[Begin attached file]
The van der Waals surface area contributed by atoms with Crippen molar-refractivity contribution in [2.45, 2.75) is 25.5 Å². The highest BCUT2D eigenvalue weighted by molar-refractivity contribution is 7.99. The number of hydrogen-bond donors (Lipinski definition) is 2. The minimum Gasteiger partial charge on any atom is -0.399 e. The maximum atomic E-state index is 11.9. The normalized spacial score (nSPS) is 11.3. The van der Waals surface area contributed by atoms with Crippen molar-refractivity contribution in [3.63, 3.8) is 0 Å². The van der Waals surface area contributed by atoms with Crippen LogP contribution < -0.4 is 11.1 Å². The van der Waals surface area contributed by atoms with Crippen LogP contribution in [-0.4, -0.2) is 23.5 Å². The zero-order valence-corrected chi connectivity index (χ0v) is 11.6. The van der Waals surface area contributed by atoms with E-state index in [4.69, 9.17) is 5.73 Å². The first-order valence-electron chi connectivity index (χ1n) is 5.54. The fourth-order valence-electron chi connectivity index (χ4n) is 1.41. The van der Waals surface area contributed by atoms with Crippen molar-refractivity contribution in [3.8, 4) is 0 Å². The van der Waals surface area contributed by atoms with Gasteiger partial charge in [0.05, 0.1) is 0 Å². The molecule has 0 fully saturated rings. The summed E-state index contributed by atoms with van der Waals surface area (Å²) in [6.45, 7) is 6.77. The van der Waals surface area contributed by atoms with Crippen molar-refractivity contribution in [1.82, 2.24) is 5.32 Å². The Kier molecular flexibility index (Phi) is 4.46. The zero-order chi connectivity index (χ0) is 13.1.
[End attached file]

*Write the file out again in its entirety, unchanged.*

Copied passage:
The van der Waals surface area contributed by atoms with Crippen molar-refractivity contribution in [2.45, 2.75) is 25.5 Å². The highest BCUT2D eigenvalue weighted by molar-refractivity contribution is 7.99. The number of hydrogen-bond donors (Lipinski definition) is 2. The minimum Gasteiger partial charge on any atom is -0.399 e. The maximum atomic E-state index is 11.9. The normalized spacial score (nSPS) is 11.3. The van der Waals surface area contributed by atoms with Crippen molar-refractivity contribution in [3.63, 3.8) is 0 Å². The van der Waals surface area contributed by atoms with Crippen LogP contribution < -0.4 is 11.1 Å². The van der Waals surface area contributed by atoms with Crippen LogP contribution in [-0.4, -0.2) is 23.5 Å². The zero-order valence-corrected chi connectivity index (χ0v) is 11.6. The van der Waals surface area contributed by atoms with E-state index in [4.69, 9.17) is 5.73 Å². The first-order valence-electron chi connectivity index (χ1n) is 5.54. The fourth-order valence-electron chi connectivity index (χ4n) is 1.41. The van der Waals surface area contributed by atoms with Crippen molar-refractivity contribution in [3.8, 4) is 0 Å². The van der Waals surface area contributed by atoms with Gasteiger partial charge in [0.05, 0.1) is 0 Å². The molecule has 0 fully saturated rings. The summed E-state index contributed by atoms with van der Waals surface area (Å²) in [6.45, 7) is 6.77. The van der Waals surface area contributed by atoms with Crippen molar-refractivity contribution in [1.82, 2.24) is 5.32 Å². The Kier molecular flexibility index (Phi) is 4.46. The zero-order chi connectivity index (χ0) is 13.1.